The robots were designed both at the stage of the acute phase of the accident (the first months after the accident) and in “peacetime”. In this regard, several stages can be distinguished in the development of Chernobyl robotics – the stage of using robots in the acute period of liquidation of the accident, the stage of development of robotics for reconnaissance and study of the Sarcophagus, and the stage of designing robots to turn the Sarcophagus into an environmentally friendly system (in fact, these systems had to be dismantled and they had to bury the Sarcophagus and radioactive materials). Although the stages are highlighted conditionally, they reflect a general trend towards changing requirements for robots developed and used for Chernobyl.
Chernobyl robots then and now.
In fact, this is the main problem of modern robotics, requiring the development of new physical approaches to solve the problems of controlled movement (new ways of moving robots) and new approaches to provide the robot with electricity.
The remote control was an important problem in the use of robots at the Chernobyl NPP. This problem required the development of reliable remote and telecontrol methods. It was also necessary to improve the intellectual capabilities of autonomous robot control systems, which is directly related to the development of artificial intelligence.
“The use of robots was not successful because all the robots that were tested initially were either mechanically unable to operate among the wreckage, or they simply could not overcome the obstacles on large irregular surfaces. When on an even surface but inside strong radiation fields, their electronics, usually the control modules, failed making them inoperable*. That’s why in the end, the most reliable method was to use radio-controlled bulldozers or just simple scraper bulldozers, our ordinary vehicles, cabins of which were reliably covered with lead to protect the driver. During the first stages, this was the most effective way where by using ordinary vehicles but with proper crew protection, it became possible to collect and dispose of the most contaminated debris, the most dangerous contaminations”, – Valeryi Legasov.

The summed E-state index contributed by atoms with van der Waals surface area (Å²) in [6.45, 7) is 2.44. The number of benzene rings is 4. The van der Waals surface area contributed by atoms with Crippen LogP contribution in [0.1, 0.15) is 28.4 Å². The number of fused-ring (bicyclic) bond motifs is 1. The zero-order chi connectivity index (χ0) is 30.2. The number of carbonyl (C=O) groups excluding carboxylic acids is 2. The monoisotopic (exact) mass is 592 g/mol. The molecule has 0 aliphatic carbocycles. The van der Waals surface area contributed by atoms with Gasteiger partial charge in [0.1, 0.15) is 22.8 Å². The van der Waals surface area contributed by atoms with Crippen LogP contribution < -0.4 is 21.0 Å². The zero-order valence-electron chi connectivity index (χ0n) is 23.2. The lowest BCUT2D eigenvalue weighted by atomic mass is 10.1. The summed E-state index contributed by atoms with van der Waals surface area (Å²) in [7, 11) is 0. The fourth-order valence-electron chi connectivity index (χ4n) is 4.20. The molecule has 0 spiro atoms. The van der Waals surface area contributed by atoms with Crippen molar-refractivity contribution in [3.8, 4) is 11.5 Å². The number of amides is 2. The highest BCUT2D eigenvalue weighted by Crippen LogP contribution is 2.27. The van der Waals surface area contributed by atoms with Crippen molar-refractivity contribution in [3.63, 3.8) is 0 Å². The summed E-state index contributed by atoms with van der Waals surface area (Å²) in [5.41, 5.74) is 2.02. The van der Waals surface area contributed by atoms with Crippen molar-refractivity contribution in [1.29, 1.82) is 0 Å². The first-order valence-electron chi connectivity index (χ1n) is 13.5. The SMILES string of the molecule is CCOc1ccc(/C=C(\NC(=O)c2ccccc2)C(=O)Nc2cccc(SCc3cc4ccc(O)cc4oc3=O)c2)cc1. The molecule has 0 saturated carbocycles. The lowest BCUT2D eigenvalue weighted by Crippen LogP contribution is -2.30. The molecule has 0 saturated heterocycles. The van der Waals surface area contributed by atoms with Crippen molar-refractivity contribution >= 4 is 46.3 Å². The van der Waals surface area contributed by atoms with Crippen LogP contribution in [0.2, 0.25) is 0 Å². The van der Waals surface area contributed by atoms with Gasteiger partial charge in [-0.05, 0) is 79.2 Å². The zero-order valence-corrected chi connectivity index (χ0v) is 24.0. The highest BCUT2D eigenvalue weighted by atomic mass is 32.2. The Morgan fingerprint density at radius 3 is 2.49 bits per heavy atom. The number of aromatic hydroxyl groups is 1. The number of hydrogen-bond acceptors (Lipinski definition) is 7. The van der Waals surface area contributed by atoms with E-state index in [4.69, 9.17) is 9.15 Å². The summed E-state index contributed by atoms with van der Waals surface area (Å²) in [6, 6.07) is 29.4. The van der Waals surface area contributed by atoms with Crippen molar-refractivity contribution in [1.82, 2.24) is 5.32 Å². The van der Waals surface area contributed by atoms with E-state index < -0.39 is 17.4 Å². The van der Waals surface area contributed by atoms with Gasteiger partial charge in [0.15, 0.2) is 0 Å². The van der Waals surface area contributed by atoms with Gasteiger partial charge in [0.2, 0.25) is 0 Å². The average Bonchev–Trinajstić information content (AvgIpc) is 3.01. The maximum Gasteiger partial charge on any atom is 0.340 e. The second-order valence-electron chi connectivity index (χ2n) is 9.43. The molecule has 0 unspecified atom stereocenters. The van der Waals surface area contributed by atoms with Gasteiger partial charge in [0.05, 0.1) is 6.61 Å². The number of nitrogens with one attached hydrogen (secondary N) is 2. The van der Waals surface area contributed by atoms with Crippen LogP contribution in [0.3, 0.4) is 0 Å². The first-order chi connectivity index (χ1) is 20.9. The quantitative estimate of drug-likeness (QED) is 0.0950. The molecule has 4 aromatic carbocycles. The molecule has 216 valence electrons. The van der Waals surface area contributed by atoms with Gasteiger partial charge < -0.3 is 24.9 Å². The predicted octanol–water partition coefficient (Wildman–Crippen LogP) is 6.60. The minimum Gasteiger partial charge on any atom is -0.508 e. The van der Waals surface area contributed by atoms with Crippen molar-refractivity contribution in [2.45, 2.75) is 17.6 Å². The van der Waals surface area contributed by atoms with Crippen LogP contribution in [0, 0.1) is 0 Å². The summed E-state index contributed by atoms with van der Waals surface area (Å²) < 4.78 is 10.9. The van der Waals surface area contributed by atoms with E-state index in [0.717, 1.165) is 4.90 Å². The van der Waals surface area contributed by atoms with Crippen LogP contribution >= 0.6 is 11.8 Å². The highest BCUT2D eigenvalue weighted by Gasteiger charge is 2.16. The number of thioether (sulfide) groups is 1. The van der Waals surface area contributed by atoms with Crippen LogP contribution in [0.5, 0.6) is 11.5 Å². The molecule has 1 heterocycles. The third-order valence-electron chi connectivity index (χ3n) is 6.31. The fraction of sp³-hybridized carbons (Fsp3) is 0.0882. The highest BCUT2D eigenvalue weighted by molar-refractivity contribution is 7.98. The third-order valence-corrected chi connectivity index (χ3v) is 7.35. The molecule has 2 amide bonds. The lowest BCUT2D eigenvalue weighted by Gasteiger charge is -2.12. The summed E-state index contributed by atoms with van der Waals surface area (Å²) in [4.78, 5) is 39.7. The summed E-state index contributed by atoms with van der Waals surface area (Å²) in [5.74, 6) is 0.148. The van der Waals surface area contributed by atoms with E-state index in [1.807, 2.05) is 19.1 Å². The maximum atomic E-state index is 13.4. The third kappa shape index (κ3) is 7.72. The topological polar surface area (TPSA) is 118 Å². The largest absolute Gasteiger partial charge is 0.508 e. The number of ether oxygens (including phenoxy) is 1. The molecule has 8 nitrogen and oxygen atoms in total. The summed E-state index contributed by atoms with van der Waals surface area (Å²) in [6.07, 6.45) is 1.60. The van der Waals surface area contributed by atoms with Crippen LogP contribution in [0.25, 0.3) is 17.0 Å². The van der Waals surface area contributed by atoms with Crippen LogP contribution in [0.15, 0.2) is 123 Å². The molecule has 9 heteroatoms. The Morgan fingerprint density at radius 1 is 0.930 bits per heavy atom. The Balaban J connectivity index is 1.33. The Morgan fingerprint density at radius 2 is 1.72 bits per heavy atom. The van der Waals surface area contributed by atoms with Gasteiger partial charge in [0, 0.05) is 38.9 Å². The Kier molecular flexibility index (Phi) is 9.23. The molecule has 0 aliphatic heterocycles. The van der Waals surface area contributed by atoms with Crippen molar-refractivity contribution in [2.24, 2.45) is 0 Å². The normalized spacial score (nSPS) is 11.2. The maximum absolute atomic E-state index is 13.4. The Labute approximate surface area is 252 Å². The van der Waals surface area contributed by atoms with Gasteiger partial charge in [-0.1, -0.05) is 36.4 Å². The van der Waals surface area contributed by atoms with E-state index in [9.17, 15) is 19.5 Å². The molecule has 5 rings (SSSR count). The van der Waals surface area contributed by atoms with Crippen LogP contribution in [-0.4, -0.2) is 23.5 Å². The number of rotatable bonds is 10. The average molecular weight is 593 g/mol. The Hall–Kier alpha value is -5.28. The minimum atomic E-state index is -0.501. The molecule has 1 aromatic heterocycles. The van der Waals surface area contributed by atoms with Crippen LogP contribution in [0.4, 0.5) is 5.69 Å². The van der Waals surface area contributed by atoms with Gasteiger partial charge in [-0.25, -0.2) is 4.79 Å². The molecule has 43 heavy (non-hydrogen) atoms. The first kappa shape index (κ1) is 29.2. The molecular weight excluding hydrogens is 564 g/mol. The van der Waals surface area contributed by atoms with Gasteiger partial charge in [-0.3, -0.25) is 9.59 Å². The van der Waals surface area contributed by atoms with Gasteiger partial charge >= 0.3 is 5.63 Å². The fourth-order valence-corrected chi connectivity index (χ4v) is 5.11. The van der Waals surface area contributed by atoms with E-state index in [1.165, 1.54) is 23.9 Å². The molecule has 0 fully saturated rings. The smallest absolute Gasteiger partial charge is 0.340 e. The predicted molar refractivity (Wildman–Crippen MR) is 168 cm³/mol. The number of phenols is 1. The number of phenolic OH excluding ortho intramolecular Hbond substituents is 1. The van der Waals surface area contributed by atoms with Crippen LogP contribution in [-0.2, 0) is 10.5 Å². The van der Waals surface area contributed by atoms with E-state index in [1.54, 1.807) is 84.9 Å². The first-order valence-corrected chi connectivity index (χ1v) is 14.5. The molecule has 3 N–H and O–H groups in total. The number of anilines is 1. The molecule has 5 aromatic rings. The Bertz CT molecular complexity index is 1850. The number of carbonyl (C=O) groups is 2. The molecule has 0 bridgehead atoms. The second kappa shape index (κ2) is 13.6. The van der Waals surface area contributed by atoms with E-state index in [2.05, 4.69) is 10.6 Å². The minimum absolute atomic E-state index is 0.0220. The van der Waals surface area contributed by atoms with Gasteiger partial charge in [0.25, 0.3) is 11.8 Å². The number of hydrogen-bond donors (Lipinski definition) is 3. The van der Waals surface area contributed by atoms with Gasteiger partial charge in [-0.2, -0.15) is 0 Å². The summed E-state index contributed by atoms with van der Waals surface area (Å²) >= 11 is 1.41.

On the roof of the Chernobyl NPP. Robots “Fedya”, “Joker” and stools on wheels.
Not all robots that tried to be involved in the elimination of the accident were able to complete the assigned tasks and carry out the necessary work. Most of the robots turned out to be unsuitable for work in the conditions of the Chernobyl Nuclear Power Plant. For example, the radio-controlled amphibious bulldozer “KOMATSU”, which had even been able to work on the seabed, could not withstand the radiation loads and quickly went out of order. According to existing information, the brand of the bulldozer is “Komatsu D-355W”. Two German robots MF-2 MF-3 were also unsuitable for work in such harsh radiation conditions.
“… as I have already said, the robotic devices we had, be it our own or acquired from abroad, turned out to be practically useless in those conditions. Say, even if a robot had sufficiently reliable electronics, it could not overcome obstacles, that were the result of a large amount of wreckage of the 4th block, and stopped. This was the reason they were unusable. If, however, the researchers received robots that had good all-terrain travel capability in the most difficult conditions, then their electronics would fail because of the high gamma radiation and they also stopped,” – from Valery Legasov’s tapes.
Source: Industrial Culture Museum
The mobot is the first prototype of the robot, which was designed by the Bauman Moscow State Technical University at the department, which today has the name “Multipurpose tracked vehicles and mobile robots” specifically to eliminate the Chernobyl accident.
Mobot- Ч-ХВ2 in Chernobyl museum of robotic equipment.
The abbreviation of the name means the following: the word Mobot is a mobile robot, the letter “Ч” means Chernobyl, and “XB” means chemical troops.
Mobot- Ч-ХВ2 on the roof of the Chernobyl NPP
Source: Industrial Culture Museum
The main characteristics of the Mobot- Ч-ХВ2 were:
- total weight – 430 kg;
- equipped with a tracked chassis;
- equipped with a cable-power supply (cable length 200 meters).
The robot had working equipment for cleaning the roof of the Chernobyl nuclear power plant, as well as equipment for conducting radiation reconnaissance.
STR-1 robot on the roof of the Chernobyl NPP, nicknamed “Moon walker” for resemblance with Soviet moon rover.
Photo: VNII “Transmash”
The specialized transport robot (STR-1) is a legendary and well-known (according to the footage of the chronicles of the liquidation of the accident) apparatus that took an active part in cleaning the roof of the Chernobyl NPP from the debris of highly radioactive elements of the destroyed reactor. The robot was operated at gamma-background levels of up to 3000 Roentgens per hour, in some parts up to 10,000 roentgens per hour.
Robot STR-1 and liquidators
- The total weight – 1100 kilograms,
- Travel speed – up to 1 km / h,
- Battery power supply – two silver-zinc batteries.
STR-1 in Chernobyl museum of robotic equipment.